Advancing a Free Society

Fear, Profiling, and Terrorism on Airplanes

Thursday, January 28, 2010

The purpose of terrorism, wherever it occurs, is to create fear that is disproportionate to the size of any terrorist risk. As Posner indicates, many people have considerable fear of flying even under the best of circumstances. This fear is increased when there is an attempt by a suicide bomber to blow up a plane, as happened in December on a Northwest flight going from Amsterdam to Detroit. The fear is multiplied several fold when attacks are successful. Air travel within the US, and between other countries and the US, took a nosedive after the 9/11, 2001 successful multiple attacks on planes going to New York and Washington.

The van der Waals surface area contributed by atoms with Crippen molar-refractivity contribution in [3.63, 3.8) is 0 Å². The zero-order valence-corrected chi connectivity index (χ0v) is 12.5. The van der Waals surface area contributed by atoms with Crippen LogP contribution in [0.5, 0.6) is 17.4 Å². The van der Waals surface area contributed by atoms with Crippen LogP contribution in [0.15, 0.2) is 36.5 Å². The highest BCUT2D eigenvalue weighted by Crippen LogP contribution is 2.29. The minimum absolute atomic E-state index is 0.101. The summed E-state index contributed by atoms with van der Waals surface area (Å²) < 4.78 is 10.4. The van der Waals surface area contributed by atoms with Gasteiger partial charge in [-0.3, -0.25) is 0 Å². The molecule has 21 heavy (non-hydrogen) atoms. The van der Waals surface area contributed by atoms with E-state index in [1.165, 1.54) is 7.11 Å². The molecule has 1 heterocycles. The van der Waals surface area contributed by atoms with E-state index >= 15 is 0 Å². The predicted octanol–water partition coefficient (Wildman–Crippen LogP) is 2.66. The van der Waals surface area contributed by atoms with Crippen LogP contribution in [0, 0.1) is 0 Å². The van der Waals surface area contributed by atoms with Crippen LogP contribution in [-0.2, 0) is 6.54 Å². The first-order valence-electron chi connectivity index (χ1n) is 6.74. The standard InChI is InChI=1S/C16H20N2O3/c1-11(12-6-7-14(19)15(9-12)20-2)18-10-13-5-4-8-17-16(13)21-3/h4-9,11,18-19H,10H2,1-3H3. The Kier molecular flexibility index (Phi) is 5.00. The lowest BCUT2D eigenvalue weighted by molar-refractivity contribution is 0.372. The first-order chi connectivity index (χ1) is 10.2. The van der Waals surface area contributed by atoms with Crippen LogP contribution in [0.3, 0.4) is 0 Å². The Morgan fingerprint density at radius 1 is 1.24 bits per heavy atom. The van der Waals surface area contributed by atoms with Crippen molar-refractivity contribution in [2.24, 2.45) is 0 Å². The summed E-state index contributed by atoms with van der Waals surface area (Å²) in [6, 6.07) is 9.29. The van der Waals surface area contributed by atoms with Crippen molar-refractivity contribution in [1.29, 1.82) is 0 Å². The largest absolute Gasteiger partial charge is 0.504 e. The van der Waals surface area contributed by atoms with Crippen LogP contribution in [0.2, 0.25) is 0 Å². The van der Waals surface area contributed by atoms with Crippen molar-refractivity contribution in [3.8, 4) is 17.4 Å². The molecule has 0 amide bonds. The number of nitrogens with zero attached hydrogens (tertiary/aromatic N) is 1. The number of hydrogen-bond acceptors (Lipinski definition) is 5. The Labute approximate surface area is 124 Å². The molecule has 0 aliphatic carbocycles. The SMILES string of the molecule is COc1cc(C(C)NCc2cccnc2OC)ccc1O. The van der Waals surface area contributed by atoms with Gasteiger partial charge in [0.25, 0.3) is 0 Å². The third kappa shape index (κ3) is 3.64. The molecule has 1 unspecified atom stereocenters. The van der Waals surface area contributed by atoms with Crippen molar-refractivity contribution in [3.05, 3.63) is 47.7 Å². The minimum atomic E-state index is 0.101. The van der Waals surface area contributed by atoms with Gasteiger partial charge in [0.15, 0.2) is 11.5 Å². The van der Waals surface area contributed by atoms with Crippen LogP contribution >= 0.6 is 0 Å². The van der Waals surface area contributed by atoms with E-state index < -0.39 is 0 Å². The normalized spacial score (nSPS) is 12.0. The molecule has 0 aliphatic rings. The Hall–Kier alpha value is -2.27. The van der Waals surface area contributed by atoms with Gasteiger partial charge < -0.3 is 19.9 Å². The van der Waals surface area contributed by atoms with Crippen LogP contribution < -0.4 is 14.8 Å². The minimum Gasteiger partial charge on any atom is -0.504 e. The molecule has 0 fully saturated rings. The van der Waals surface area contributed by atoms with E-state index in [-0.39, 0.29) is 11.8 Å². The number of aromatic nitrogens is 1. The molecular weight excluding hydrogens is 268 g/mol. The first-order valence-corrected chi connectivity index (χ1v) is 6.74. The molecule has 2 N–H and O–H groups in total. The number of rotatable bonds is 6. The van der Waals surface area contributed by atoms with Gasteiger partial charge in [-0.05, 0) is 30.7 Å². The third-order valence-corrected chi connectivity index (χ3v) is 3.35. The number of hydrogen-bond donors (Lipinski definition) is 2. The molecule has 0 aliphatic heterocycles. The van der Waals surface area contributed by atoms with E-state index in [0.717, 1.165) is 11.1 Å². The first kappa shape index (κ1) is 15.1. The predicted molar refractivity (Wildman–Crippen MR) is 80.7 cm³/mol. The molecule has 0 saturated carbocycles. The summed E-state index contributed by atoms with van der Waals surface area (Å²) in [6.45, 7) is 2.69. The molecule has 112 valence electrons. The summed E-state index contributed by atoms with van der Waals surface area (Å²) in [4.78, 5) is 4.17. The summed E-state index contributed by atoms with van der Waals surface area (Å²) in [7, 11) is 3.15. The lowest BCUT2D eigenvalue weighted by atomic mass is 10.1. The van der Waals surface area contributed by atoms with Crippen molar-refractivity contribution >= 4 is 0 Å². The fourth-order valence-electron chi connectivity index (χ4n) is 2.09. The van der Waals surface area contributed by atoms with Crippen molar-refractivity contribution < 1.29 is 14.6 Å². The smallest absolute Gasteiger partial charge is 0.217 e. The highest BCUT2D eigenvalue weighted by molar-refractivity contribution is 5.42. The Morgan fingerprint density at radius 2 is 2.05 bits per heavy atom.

Yona Rubenstein of Brown University and I have studied in detail reactions to the terrorist attacks on Israeli buses and restaurants during the Intifada period. We show that bus travel in Israel fell significantly after every suicide attack on a bus, while the use of taxes and private cars increased. Similarly, eating in restaurants fell rather sharply after a suicide attack at a restaurant, and this was partially replaced by take out orders. To attract business, restaurants began hiring private guards stationed in front of restaurants, and these guards thwarted several attempted suicide bombings.

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